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Cognitive dissonance and the point of minimum justification

Creating cognitive dissonance through your packaging and offering a minimum point of justification can result in positive feelings for the consumer about purchasing your product.

Pictured is the September 2016 Bark to School BarkBox.
Pictured is the September 2016 Bark to School BarkBox.

An important element of human behavior is the idea of reward. Even with products that are essential to our everyday lives, we want to feel that we’ve somehow “won”; we’ve beat the system, solved a problem, alleviated a stressor, or just accepted that we deserve a treat. As marketers, we have a number of tools at our disposal to capitalize on these feelings, and one (somewhat controversial) method is the purposeful creation of cognitive dissonance.

Cognitive dissonance is defined as the state of having inconsistent cognitions—thoughts, beliefs, or attitudes—especially as relating to behavioral decisions and attitude change. For example, if cognitions agree, there is consonance. But, when cognitions disagree, there is dissonance, and dissonance results in stress. We’ll do everything we can to mitigate dissonance and return to consonance. Think of your last disagreement with your partner; the desire to convert thoughts, beliefs, and attitudes to your way of thinking is powerful. If you can achieve this, you feel relieved, and more importantly ... rewarded.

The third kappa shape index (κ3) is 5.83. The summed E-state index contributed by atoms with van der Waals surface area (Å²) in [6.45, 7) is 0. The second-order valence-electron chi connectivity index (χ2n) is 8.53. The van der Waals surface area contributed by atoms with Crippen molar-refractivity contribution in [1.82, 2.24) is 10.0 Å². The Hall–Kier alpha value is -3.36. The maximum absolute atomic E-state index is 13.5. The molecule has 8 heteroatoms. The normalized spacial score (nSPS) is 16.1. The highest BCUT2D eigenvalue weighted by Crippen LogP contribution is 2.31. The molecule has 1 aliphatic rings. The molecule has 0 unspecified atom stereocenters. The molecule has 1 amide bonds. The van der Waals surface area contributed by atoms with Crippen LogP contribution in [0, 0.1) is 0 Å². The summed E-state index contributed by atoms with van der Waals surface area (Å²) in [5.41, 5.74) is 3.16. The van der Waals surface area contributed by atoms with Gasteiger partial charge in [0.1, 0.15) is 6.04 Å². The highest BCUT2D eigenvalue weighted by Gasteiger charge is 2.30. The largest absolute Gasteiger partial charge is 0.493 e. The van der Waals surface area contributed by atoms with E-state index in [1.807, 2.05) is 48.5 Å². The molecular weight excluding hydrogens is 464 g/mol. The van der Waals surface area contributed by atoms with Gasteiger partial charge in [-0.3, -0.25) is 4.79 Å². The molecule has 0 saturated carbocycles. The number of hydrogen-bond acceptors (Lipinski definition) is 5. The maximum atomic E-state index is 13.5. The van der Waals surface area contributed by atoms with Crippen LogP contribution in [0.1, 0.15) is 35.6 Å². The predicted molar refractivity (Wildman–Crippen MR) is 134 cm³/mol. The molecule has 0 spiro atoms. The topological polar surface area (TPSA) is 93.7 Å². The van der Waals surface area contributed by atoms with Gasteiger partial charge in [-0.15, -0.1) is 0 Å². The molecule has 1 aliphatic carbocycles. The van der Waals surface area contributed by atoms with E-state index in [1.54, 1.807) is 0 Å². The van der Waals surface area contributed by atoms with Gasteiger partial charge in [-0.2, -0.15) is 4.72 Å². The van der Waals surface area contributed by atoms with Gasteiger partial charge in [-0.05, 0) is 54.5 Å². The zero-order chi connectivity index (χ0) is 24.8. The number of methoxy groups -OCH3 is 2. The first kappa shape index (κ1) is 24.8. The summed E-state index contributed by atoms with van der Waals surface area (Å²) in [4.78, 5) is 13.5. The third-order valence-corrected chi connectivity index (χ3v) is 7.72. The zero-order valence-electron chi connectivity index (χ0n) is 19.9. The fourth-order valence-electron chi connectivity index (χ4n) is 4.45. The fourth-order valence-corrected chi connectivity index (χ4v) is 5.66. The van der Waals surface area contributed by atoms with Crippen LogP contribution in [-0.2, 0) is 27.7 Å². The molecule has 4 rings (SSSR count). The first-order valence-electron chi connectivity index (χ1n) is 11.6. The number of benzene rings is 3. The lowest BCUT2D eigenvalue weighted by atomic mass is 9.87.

So, how do marketers use this? A well-published example of cognitive dissonance is a promotion for diamonds. There is a lot of conspiracy surrounding the diamond industry—and they don’t help themselves with their highly dissonant roots in statements like, “a diamond is forever.” This anchoring into “forever” trumps just about every other option, but I digress. In an ad from Helzberg Diamonds, the leading message is “Make her ask, ‘What have you done with my husband?’” When read, dissonance immediately sneaks in, making the reader question whether he is a good husband. This type of stress happens routinely, and we quickly find methods of mitigating the stress and moving on. But, there is a little line of sub copy under the diamond pendant in the ad. It says, “over 500 gifts under $100.”

This is it! The 500 gifts under $100 is the real diamond here; it’s the “point of minimum justification” that is critical to successfully incentivizing a behavior change through cognitive dissonance. The 500 options immediately alleviate any initial worry of breaking the bank to please your partner. The stress is gone and back to consonance. You should know that the purpose of this ad was not to sell the diamond pendant pictured. The purpose was to change your cognitions (beliefs, attitudes, and thoughts) about buying diamonds; to create dissonance, then provide the minimum justified incentive to change your behavior. Spending more than the point of minimum justification trades your effort (or payment) for the dissonance, which typically does not result in a behavior change. But paying at this magic point not only alleviates the dissonance, but it also has the potential to change your beliefs, attitudes, and thoughts around the activity itself.

A more subtle approach

So, why is this a controversial practice? As far as the Helzberg approach, it’s quite bold to blatantly take advantage of our subconscious feelings of inadequacy. But, in other everyday categories, this has been employed in a much more subtle way. Take everybody’s favorite guilty pleasure for example, ice cream.